Keeping the existing elements as they are while obscuring the remaining elements.
Motion, by its nature, has the highest level of prominence in a user interface. By using transitions, important events can be brought to the user’s notice.
Transitions which enable focus can also be used when we:
- Need to provide feedback indicating that an object is being interacted with. A common interaction is to brighten an object when the mouse is hovered over it. (Bill and Theresa)
- Decrease visual noise in an interface. Elements that are secondary can be dimmed when not in use. (Bill and Theresa)
- Indicate that a part of the interface is not ready to be interacted with, Perhaps when an application is being loaded. (Bill and Theresa)
- Help designer compensate to create a single view for an interaction. (Issara Willenskomer)
- Show important events on the screen through motion.
Creating Virtual Space
Transitions can help in creating the navigation design of the UI. The skeleton of the interface can be defined by adding transitions in between states. These transitions are governed by the defined rules of the navigation design. They are consistent throughout the interface.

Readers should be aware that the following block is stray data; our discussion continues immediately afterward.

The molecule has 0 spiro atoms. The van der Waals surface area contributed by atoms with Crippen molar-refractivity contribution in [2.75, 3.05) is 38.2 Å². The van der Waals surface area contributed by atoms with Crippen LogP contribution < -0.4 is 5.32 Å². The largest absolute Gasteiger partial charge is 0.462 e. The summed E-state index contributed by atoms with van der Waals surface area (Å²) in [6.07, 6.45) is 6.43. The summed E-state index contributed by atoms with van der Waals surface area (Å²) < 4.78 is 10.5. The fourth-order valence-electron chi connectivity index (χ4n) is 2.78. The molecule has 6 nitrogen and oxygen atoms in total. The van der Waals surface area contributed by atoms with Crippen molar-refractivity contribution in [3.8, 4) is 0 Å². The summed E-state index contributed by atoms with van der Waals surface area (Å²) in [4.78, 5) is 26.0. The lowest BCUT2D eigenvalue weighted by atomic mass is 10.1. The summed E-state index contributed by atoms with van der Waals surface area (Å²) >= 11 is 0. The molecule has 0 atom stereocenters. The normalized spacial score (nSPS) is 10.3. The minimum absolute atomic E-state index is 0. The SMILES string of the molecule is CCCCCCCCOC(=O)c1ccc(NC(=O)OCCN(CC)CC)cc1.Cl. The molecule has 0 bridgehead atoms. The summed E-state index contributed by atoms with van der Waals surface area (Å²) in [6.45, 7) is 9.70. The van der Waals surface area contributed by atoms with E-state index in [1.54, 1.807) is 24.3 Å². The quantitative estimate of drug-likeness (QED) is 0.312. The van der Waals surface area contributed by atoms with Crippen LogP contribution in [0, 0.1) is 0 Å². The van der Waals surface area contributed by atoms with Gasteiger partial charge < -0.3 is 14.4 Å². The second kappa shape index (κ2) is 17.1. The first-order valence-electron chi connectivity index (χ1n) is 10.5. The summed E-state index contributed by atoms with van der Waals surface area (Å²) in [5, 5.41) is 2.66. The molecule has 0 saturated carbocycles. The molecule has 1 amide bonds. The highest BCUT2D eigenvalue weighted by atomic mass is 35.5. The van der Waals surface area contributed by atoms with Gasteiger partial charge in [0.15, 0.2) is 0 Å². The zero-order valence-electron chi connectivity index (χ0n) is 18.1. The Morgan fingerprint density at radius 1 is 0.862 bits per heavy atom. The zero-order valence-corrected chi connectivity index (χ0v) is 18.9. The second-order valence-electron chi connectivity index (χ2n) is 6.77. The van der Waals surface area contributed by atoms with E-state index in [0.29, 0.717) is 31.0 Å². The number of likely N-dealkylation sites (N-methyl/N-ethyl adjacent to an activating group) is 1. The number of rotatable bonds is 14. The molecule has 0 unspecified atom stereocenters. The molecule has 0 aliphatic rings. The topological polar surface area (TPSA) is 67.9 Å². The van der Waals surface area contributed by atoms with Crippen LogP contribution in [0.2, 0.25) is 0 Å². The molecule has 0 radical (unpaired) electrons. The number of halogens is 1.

Dimensionality — Providing 3D object attributes to the interface
“Providing spatial origin and departure references help reinforce mental models of where the users are in UX” (Issara Willenskomer). Dimensionality can be of three types:
- Object Dimensionality : Three dimensional objects with true depth and form
- Floating Dimensionality : Floating elements in mid air
- Origami Dimensionality : Folding
Maintaining Context While Changing Views — Transitions which allow change in view while maintaining overall context
- Slide In and Slide Out: Most monitoring applications have multiple charts and tables. These can be accessed by sliding in the charts from the side of the window.
- Faceplate: The faceplate pattern ties two panes together and gives an indication that the other pane is always hidden just below the currently visible pane.
- Flip: Another way to have two panes use the same space is to use a flip transitions. The effect works similar to flipping a card.
- Carousel: Carousels are great for extending virtual spaces. If the carousels are not animated, the user gets confused weather the content is moving left or right. Adding transitions creates the illusion that the content is being pulled into the page through carousel.